It’s been realized that, economically challenged and apparently intellectually weak pupils, with poor parental backgrounds are sometimes not attracted to or retained in the formal school system. These children constitute a critical mass, whose continuous exclusion from the school system would make it difficult to achieve Sustainable Development Goals (SDGs) in Education

At the various levels of education in the country, brilliant but needy students have been identified. Most of these children are unable to pay their school fees, some as low as three dollars a term. Most of such children end up dropping out of school, shutting their dreams of a better life in future. Those who are fortunate to make it through the senior high level with good grades are also unable to buy university entrance forms let alone pay their admission fees, should they gain admission.

In view of this most of these brilliant students have turned to hawking on the main streets of the country to make a living. Others too have become criminals robbing people at gun point as well as engaging in fraudulent activities. This is costing the country a great deal as vital human resources are being wasted.

MCSG’s Work in Education
We work alongside with local communities, governments and partner organizations at many levels to address all aspects of basic education.
Drawing strength from our global reach, decades of experience, extensive education portfolio and partnerships, we develop innovative learning solutions and provide educators with the knowledge and skills necessary to fulfil everyone’s need to learn.
We support teachers’ education and other school personnel to improve the quality of education while linking education programs to interventions in health, nutrition and livelihoods to better address the reasons children don't attend school. We also help communities assess and overcome their unique barriers to learning.

Girls' Education

School gives girls a chance at life, especially in areas of the world where child marriage, early motherhood and poverty are the only other options. We work to remove obstacles keeping girls from leading healthy, empowered lives.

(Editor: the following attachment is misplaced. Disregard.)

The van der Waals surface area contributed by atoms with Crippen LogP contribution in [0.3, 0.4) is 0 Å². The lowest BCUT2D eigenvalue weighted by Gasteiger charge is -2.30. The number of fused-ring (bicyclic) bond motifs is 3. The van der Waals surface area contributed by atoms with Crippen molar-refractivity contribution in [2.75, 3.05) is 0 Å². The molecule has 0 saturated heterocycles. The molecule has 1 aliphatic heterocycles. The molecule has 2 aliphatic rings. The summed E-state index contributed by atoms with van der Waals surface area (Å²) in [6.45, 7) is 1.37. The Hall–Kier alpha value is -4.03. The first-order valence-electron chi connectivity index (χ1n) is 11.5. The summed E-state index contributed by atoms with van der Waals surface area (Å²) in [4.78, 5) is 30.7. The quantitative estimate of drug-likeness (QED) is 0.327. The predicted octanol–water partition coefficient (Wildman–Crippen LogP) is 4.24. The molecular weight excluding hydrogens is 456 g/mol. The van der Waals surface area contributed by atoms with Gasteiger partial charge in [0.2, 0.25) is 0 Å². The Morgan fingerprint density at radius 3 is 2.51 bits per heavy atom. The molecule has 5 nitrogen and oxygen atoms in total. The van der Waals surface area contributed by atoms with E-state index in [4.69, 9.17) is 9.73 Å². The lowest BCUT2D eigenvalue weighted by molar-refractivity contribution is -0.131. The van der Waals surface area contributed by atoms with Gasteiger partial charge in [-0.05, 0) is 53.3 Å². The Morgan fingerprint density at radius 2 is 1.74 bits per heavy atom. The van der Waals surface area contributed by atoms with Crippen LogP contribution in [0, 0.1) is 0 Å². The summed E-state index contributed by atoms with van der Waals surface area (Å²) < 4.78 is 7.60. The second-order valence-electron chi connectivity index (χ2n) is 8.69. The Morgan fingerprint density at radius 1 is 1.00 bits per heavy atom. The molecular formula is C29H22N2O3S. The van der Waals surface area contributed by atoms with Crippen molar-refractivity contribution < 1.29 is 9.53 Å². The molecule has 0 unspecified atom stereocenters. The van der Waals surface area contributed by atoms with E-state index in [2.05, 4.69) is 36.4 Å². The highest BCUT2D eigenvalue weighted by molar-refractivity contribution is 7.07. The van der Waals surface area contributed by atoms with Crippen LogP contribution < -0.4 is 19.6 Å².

4.1 By 2030, ensure that all girls and boys complete free, equitable and quality primary and secondary education leading to relevant and Goal-4 effective learning outcomes
4.2 By 2030, ensure that all girls and boys have access to quality early childhood development, care and pre-primary education so that they are ready for primary education
4.3 By 2030, ensure equal access for all women and men to affordable and quality technical, vocational and tertiary education, including university
4.4 By 2030, substantially increase the number of youth and adults who have relevant skills, including technical and vocational skills, for employment, decent jobs and entrepreneurship
4.5 By 2030 eliminate gender disparities in education and ensure equal access to all levels of education and vocational training for the vulnerable, including persons with disabilities, indigenous peoples and children in vulnerable situations
4.6 By 2030, ensure that all youth and a substantial proportion of adults, both men and women, achieve literacy and numeracy
4.7 By 2030, ensure that all learners acquire the knowledge and skills needed to promote sustainable development, including, among others, through education for sustainable development and sustainable lifestyles, human rights, gender equality, promotion of a culture of peace and non-violence, global citizenship and appreciation of cultural diversity and of culture’s contribution to sustainable development
4.A Build and upgrade education facilities that are child, disability and gender sensitive and provide safe, nonviolent, inclusive and effective learning environments for all
4. B By 2020, substantially expand globally the number of scholarships available to developing countries, in particular least developed countries, Small Island developing States and African countries, for enrolment in higher education, including vocational training and information and communications technology, technical, engineering and scientific programmes, in developed countries and other developing countries
4. C By 2030, substantially increase the supply of qualified teachers, including through international cooperation for teacher training in developing countries, especially least developed countries and small island developing states
Our Partners